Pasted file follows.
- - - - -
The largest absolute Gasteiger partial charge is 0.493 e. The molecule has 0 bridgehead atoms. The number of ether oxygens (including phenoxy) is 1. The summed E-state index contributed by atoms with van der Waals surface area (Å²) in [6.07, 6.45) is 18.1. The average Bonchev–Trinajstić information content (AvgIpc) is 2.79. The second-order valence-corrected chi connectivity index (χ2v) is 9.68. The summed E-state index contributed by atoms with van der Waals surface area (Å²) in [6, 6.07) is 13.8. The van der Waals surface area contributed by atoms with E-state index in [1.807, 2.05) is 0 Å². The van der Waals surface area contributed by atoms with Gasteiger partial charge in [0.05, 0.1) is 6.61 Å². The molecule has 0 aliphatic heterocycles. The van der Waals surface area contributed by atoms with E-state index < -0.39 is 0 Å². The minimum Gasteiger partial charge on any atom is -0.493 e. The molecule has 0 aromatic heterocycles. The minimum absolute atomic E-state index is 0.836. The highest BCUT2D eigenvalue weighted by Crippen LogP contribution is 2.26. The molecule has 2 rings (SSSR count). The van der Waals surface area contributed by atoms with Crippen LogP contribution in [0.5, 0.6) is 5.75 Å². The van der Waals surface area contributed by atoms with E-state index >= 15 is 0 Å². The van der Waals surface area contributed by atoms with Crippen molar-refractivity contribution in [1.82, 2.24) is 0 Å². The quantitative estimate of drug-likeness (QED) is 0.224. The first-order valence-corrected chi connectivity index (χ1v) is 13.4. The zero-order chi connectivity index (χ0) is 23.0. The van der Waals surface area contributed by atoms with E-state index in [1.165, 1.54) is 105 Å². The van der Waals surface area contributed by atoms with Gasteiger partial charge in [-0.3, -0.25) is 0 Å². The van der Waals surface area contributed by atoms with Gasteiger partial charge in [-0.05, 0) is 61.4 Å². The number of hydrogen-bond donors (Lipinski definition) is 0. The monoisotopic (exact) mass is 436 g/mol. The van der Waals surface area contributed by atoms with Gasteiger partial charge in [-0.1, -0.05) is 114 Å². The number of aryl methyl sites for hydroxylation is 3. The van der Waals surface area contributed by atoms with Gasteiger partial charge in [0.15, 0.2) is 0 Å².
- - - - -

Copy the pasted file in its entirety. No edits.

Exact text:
The largest absolute Gasteiger partial charge is 0.493 e. The molecule has 0 bridgehead atoms. The number of ether oxygens (including phenoxy) is 1. The summed E-state index contributed by atoms with van der Waals surface area (Å²) in [6.07, 6.45) is 18.1. The average Bonchev–Trinajstić information content (AvgIpc) is 2.79. The second-order valence-corrected chi connectivity index (χ2v) is 9.68. The summed E-state index contributed by atoms with van der Waals surface area (Å²) in [6, 6.07) is 13.8. The van der Waals surface area contributed by atoms with E-state index in [1.807, 2.05) is 0 Å². The van der Waals surface area contributed by atoms with Gasteiger partial charge in [0.05, 0.1) is 6.61 Å². The molecule has 0 aliphatic heterocycles. The van der Waals surface area contributed by atoms with E-state index < -0.39 is 0 Å². The minimum Gasteiger partial charge on any atom is -0.493 e. The molecule has 0 aromatic heterocycles. The minimum absolute atomic E-state index is 0.836. The highest BCUT2D eigenvalue weighted by Crippen LogP contribution is 2.26. The molecule has 2 rings (SSSR count). The van der Waals surface area contributed by atoms with Crippen LogP contribution in [0.5, 0.6) is 5.75 Å². The van der Waals surface area contributed by atoms with E-state index >= 15 is 0 Å². The van der Waals surface area contributed by atoms with Crippen molar-refractivity contribution in [1.82, 2.24) is 0 Å². The quantitative estimate of drug-likeness (QED) is 0.224. The first-order valence-corrected chi connectivity index (χ1v) is 13.4. The zero-order chi connectivity index (χ0) is 23.0. The van der Waals surface area contributed by atoms with E-state index in [1.165, 1.54) is 105 Å². The van der Waals surface area contributed by atoms with Gasteiger partial charge in [-0.3, -0.25) is 0 Å². The van der Waals surface area contributed by atoms with Gasteiger partial charge in [-0.05, 0) is 61.4 Å². The number of hydrogen-bond donors (Lipinski definition) is 0. The monoisotopic (exact) mass is 436 g/mol. The van der Waals surface area contributed by atoms with Gasteiger partial charge in [-0.1, -0.05) is 114 Å². The number of aryl methyl sites for hydroxylation is 3. The van der Waals surface area contributed by atoms with Gasteiger partial charge in [0.15, 0.2) is 0 Å².